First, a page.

Glypican 3 (GPC3) is a heparin sulphate proteoglycan whose expression is associated with several malignancies. However, its expression in non-small-cell lung carcinoma (NSCLC) is limited and ambiguous. This study aimed to comprehensively evaluate the expression of GPC3 in NSCLC and develop a risk-score model for predicting the prognosis of NSCLC.
The gene expression profiles of lung adenocarcinoma (LUAD) and lung squamous cell carcinoma (LUSC) were downloaded from the UCSC Xena database. Using the limma package, the differentially expressed genes (DEGs) between different comparison groups were analysed and the differential expression of GPC3 was calculated. A functional enrichment analysis was conducted for GPC3-associated genes using the DAVID tool. For the GPC3-associated genes shared by the four comparison groups, a protein-protein interaction network was built using the Cytoscape software. After conducting a survival analysis and a Cox regression analysis, the genes found to be significantly correlated with prognosis were selected to construct a risk-score model. Besides, the gene and protein levels of GPC3 were examined by quantitative reverse transcriptase-PCR (qRT-PCR) and immunohistochemistry (IHC) in LUSC tissues and paracancer tissues.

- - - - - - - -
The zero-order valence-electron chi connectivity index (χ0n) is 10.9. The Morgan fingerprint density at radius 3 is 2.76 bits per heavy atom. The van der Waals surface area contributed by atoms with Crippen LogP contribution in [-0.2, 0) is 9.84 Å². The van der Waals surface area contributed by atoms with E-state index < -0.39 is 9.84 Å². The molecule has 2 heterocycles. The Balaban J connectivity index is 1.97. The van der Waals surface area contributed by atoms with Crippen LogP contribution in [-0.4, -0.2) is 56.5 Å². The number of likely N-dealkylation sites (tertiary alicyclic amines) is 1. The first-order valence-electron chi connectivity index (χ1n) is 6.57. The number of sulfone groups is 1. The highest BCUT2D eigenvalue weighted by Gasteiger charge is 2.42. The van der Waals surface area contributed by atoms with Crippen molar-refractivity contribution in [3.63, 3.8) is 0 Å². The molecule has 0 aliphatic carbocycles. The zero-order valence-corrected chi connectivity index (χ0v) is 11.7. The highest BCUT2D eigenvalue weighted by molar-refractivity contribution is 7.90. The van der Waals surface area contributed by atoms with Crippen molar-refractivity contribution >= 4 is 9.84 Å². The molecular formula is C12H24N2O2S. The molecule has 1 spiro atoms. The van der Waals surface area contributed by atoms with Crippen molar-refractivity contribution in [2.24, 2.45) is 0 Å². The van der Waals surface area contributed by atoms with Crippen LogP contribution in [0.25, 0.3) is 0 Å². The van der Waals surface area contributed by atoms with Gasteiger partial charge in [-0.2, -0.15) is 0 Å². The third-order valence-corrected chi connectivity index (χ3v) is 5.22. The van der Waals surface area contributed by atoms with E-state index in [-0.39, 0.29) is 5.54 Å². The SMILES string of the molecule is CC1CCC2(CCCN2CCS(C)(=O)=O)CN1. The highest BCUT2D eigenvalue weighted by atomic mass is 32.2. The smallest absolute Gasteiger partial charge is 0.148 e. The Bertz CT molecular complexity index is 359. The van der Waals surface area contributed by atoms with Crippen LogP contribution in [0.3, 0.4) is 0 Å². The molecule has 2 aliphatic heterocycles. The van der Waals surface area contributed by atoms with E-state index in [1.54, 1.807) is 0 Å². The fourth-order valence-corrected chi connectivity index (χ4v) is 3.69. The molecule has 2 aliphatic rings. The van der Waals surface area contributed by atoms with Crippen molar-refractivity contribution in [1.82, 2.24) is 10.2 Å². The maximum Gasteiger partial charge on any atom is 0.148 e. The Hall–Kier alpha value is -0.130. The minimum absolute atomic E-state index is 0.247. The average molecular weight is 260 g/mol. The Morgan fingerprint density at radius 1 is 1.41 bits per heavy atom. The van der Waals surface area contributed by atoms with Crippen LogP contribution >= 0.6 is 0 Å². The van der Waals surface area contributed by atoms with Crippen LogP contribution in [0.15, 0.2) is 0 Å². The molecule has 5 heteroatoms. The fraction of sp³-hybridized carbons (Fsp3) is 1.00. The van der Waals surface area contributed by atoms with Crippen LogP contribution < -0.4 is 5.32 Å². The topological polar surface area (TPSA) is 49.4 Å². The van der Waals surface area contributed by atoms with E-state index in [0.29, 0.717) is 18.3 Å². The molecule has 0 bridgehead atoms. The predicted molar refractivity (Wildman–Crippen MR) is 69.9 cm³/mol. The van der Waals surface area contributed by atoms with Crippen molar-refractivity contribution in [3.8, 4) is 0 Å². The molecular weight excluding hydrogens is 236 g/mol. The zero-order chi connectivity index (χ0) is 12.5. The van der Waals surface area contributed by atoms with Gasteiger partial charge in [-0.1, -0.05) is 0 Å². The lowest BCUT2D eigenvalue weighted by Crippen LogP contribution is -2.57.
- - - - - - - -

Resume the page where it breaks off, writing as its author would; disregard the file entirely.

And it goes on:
The differential expression of GPC3 was significant (adjusted P < 0.05) in the NSCLC vs. normal, LUAD vs. normal, LUSC versus normal, and LUAD versus. LUSC comparison groups. GPC3 directly interacted with SERPINA1, MFI2, and FOXM1. Moreover, GPC3 expression was significantly correlated with pathologic N, pathologic T, gender, and tumour stage in LUAD samples. Finally, the risk-score model (involving MFI2, FOXM1, and GPC3) for LUAD and that (involving SERPINA1 and FOXM1) for LUSC were established separately. The qRT-PCR result showed that GPC3 expression was much higher in the LUSC tissues than that in the normal group. The IHC results further showed that GPC3 is highly expressed in LUSC tissues, but low in paracancer tissues.
The three-gene risk-score model for LUAD and the two-gene risk-score model for LUSC might be valuable in improving the prognosis of these carcinomas.